But that's not the end of it. Because we're talking about a union space clause in the House of Commons, we have to deal with the question of Parliamentary privilege - the idea that Parliaments and Legislatures can make certain decisions without fear of judicial review. So, for instance, the right of a Legislature to forbid television cameras was not subject to review by the Courts. Parliamentary privilege is not unlimited, but it extends pretty far - to anything necessary for the functioning of Parliament. Labour relations may well fall under that category - meaning that the Charter might not apply if Parliament chooses to forbid union space clauses.

This isn't a topic I feel particularly qualified to write about, so I'll just say that Parliamentary privilege might apply here. But as one constitutional scholar I canvassed noted, it's not the end of an issue just because that issue's not subject to Charter analysis. Hopefully sound labour relations policy and sensible politics will prevail in this case.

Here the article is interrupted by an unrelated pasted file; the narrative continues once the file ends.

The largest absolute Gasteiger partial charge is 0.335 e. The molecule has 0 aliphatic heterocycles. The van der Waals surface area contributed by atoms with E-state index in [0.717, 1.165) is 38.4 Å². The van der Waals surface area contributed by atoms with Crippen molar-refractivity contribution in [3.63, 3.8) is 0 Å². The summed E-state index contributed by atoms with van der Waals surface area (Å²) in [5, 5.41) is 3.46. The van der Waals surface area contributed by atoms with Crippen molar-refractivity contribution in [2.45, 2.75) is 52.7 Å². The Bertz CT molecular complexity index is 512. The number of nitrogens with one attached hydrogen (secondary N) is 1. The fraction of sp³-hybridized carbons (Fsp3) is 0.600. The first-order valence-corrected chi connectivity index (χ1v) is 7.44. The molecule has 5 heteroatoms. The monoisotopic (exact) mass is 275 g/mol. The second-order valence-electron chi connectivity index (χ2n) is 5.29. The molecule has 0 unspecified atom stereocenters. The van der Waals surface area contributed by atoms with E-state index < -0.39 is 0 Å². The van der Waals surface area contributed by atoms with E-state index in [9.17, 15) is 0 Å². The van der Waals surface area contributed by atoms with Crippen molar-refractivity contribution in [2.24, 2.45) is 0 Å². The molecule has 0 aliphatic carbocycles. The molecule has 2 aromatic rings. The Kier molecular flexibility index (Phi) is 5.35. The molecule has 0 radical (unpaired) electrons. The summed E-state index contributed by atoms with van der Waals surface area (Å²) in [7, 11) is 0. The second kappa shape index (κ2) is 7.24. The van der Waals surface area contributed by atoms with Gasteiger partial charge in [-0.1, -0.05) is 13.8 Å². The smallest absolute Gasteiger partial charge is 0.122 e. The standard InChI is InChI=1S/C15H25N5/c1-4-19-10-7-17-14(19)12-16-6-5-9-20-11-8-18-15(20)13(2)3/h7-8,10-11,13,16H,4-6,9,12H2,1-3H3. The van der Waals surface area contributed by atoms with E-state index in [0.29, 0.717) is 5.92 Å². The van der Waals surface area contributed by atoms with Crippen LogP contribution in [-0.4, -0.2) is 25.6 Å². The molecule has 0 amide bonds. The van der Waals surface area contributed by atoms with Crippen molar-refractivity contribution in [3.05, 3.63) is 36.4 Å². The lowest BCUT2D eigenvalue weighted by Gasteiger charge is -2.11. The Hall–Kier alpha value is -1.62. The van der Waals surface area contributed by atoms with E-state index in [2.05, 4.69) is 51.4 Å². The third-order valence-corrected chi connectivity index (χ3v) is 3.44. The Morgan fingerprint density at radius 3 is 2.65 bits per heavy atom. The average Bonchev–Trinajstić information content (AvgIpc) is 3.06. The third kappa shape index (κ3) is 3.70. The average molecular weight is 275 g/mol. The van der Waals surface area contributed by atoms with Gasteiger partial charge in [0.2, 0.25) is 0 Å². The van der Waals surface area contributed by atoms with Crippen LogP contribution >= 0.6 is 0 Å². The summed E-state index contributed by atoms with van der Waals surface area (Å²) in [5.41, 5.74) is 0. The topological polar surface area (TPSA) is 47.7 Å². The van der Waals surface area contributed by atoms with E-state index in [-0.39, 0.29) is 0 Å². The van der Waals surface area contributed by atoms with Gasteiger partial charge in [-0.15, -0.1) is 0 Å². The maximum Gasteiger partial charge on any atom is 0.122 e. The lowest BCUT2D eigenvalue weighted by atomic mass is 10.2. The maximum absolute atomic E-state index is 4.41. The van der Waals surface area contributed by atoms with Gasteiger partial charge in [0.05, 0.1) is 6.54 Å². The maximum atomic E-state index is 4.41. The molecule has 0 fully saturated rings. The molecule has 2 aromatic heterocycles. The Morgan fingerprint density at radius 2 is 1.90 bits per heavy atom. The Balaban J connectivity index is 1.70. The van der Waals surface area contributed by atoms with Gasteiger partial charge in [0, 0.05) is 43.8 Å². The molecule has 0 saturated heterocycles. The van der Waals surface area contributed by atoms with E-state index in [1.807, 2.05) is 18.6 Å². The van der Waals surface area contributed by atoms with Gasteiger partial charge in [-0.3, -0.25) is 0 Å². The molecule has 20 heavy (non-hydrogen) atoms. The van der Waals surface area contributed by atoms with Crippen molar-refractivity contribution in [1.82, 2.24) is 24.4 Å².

Wednesday, 6 May 2015

Interlude

So last time I wrote a bit about "union space" clauses, and...

...

...

...Y'know, I'll worry about that later. For now...


...wasn't that quite the thing?

Tuesday, 5 May 2015

Unions on the Hill, Part 1: "Union Space" clauses

The New Democratic Party of Canada's political staff is unionized, and the employer (i.e. the NDP) provides office space for their staff's union, pursuant to a collective agreement between the parties - what I'll call a "union space" clause. It doesn't appear that extra office space is granted by Parliament for this purpose - the union office seems to be within the Leader's office space - though I stand to be corrected on that point. And this is only an issue for the NDP, as none of the other parties (including the Greens and the BQ) have unionized staff.

The federal Liberal Party's house leader, Dominic Leblanc, takes issue with this collective agreement clause, saying a union space clause somehow "blurs lines" on the Hill. The Conservatives have piled on, filing a complaint with the parliamentary Committee on Internal Economy (the meetings of which are generally held "in camera"). Several unions have fired back in response to the Liberal and Conservative criticism, as has the NDP itself.